Digital Repository, ECF15, Stockolm 2004

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Recent developments in the understanding of fretting fatigue
D. Nowell

Last modified: 2013-02-08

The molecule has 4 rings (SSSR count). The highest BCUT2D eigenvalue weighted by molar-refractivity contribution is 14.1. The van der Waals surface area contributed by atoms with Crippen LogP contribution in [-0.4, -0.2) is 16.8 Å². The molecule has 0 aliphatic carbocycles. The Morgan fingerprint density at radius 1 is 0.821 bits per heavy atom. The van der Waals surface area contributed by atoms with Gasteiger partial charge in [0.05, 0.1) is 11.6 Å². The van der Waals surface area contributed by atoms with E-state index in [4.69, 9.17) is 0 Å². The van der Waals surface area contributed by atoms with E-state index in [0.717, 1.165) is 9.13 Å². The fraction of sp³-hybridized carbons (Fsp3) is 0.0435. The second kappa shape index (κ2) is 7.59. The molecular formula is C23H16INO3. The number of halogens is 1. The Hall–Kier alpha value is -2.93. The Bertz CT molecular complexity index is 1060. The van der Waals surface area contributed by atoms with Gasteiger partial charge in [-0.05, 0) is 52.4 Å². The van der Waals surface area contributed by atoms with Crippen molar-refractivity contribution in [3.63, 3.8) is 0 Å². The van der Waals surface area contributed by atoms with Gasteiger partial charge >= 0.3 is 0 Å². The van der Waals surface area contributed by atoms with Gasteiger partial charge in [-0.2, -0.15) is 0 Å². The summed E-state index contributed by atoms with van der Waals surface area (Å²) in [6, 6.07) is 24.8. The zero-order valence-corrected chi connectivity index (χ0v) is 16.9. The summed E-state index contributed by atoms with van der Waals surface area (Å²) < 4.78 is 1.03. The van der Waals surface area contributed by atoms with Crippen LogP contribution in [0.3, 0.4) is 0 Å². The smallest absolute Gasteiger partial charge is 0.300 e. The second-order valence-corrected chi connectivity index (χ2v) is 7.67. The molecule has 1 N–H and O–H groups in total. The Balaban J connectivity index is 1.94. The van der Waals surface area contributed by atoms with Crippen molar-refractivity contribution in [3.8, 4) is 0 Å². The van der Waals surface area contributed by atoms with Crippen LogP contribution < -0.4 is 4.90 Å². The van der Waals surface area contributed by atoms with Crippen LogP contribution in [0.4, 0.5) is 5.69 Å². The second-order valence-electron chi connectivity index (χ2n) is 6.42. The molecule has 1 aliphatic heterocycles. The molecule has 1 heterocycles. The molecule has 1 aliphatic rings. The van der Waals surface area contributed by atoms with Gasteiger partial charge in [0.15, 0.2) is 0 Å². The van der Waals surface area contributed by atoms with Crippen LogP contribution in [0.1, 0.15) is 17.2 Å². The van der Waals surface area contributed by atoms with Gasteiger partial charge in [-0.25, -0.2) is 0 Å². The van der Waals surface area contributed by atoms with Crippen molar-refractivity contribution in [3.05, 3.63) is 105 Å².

Considerable progress has been made in the understanding of fretting fatigue over the lastdecade. Experiments have become more standardised and carefully controlled and this hasprovided the data necessary for development of methods for predicting fretting fatigueperformance. This paper reviews a number of recent developments, starting with attempts toapply multiaxial initiation criteria to the fretting problem. The importance of the size effect ishighlighted and an analogy is made between fretting and notch fatigue. Methods forcharacterising crack initiation using asymptotic analysis are discussed, together with shortcrack arrest concepts which provide a means of predicting fretting fatigue limits from plainfatigue data.IntroductionThe phenomenon of ‘fretting’ has been recognised and studied for well over a century.Initially it was recognised primarily as a surface damage phenomenon; essentially what mighttoday be called ‘fretting wear’. The first recorded reference in the literature is in a paper byEden et al. [1], published in 1911. These authors report the presence of fretting debris,interpreted as iron oxide, in the neighbourhood of a contact interface. Although frettingfatigue is not specifically mentioned, the contact in question was that between grips andspecimen in a plain fatigue test. In the years since then, there must have been manyresearchers who have suffered unintended fretting fatigue failures in this configuration.Indeed, fretting between a specimen and grips has been used the basis of a fretting fatigue testby Hutson et al. [2]. Following the early investigations, fretting was recognised as beingassociated with a reduction in fatigue life (Tomlinson et al, [3], Warlow-Davies [4]) and theterm ‘fretting fatigue’ came into common use to describe situations where microslip betweencontacting surfaces appears to give rise to a reduction in fatigue life when compared to aplain component.Fretting fatigue has been responsible for a large number of service failures across a widerange of applications. For example, fretting in railway axles was reported by Maxwell et al.[5] in 1967, yet remains a cause for concern over thirty years later [6]. For obvious reasons,fretting fatigue is particularly important in safety-critical industries such as aerospace ornuclear power generation. The recent High Cycle Fatigue (HCF) initiative [7] in the USAhas provided a focus for fretting research in the aerospace sector, particularly in aircraftengine applications. Here there are a number of important contact features which may sufferfretting fatigue. These include the ‘dovetail’ roots of compressor blades (Nowell, [8]), wherefailure may have serious consequences for engine integrity (Xi et al., [9]).Experimental investigations of fretting fatigue have taken a number of forms. Initially itwas common to use ‘bridge’ type fretting pads, as shown in Fig. 1a (e.g. Fenner and Field,

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